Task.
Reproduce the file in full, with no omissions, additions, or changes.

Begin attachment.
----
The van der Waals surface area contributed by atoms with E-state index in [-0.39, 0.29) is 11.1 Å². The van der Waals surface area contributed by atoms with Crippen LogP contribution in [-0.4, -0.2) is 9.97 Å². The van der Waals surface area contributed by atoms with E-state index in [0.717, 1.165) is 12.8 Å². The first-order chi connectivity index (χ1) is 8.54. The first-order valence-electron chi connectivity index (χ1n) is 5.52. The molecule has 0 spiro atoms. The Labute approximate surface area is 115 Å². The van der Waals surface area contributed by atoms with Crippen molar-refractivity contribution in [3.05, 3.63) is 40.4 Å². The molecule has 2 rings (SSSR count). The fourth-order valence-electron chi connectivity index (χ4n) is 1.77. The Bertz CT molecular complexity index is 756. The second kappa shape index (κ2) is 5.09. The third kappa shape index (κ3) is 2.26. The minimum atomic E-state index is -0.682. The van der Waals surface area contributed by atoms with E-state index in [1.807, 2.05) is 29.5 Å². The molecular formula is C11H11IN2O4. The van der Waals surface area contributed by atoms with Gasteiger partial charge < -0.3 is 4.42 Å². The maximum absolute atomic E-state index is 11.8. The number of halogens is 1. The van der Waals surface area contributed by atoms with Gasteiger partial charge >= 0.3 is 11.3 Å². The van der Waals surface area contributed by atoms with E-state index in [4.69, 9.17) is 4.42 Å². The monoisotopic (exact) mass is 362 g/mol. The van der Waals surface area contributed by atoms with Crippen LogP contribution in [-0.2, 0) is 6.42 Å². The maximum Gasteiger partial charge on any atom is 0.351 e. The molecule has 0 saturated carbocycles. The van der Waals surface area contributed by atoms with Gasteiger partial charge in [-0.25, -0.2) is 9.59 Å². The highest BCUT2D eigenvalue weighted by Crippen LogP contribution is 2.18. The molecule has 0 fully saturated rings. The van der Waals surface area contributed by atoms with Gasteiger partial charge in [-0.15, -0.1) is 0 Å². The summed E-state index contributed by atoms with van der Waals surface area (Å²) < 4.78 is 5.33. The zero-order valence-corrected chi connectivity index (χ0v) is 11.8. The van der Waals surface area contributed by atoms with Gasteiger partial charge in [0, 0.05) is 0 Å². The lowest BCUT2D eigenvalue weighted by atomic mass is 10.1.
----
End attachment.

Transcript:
The van der Waals surface area contributed by atoms with E-state index in [-0.39, 0.29) is 11.1 Å². The van der Waals surface area contributed by atoms with Crippen LogP contribution in [-0.4, -0.2) is 9.97 Å². The van der Waals surface area contributed by atoms with E-state index in [0.717, 1.165) is 12.8 Å². The first-order chi connectivity index (χ1) is 8.54. The first-order valence-electron chi connectivity index (χ1n) is 5.52. The molecule has 0 spiro atoms. The Labute approximate surface area is 115 Å². The van der Waals surface area contributed by atoms with Crippen molar-refractivity contribution in [3.05, 3.63) is 40.4 Å². The molecule has 2 rings (SSSR count). The fourth-order valence-electron chi connectivity index (χ4n) is 1.77. The Bertz CT molecular complexity index is 756. The second kappa shape index (κ2) is 5.09. The third kappa shape index (κ3) is 2.26. The minimum atomic E-state index is -0.682. The van der Waals surface area contributed by atoms with E-state index in [1.807, 2.05) is 29.5 Å². The molecular formula is C11H11IN2O4. The van der Waals surface area contributed by atoms with Gasteiger partial charge < -0.3 is 4.42 Å². The maximum absolute atomic E-state index is 11.8. The number of halogens is 1. The van der Waals surface area contributed by atoms with Gasteiger partial charge >= 0.3 is 11.3 Å². The van der Waals surface area contributed by atoms with E-state index in [4.69, 9.17) is 4.42 Å². The monoisotopic (exact) mass is 362 g/mol. The van der Waals surface area contributed by atoms with Crippen LogP contribution in [-0.2, 0) is 6.42 Å². The maximum Gasteiger partial charge on any atom is 0.351 e. The molecule has 0 saturated carbocycles. The van der Waals surface area contributed by atoms with Gasteiger partial charge in [-0.25, -0.2) is 9.59 Å². The highest BCUT2D eigenvalue weighted by Crippen LogP contribution is 2.18. The molecule has 0 fully saturated rings. The van der Waals surface area contributed by atoms with Gasteiger partial charge in [-0.15, -0.1) is 0 Å². The summed E-state index contributed by atoms with van der Waals surface area (Å²) < 4.78 is 5.33. The zero-order valence-corrected chi connectivity index (χ0v) is 11.8. The van der Waals surface area contributed by atoms with Gasteiger partial charge in [0, 0.05) is 0 Å². The lowest BCUT2D eigenvalue weighted by atomic mass is 10.1.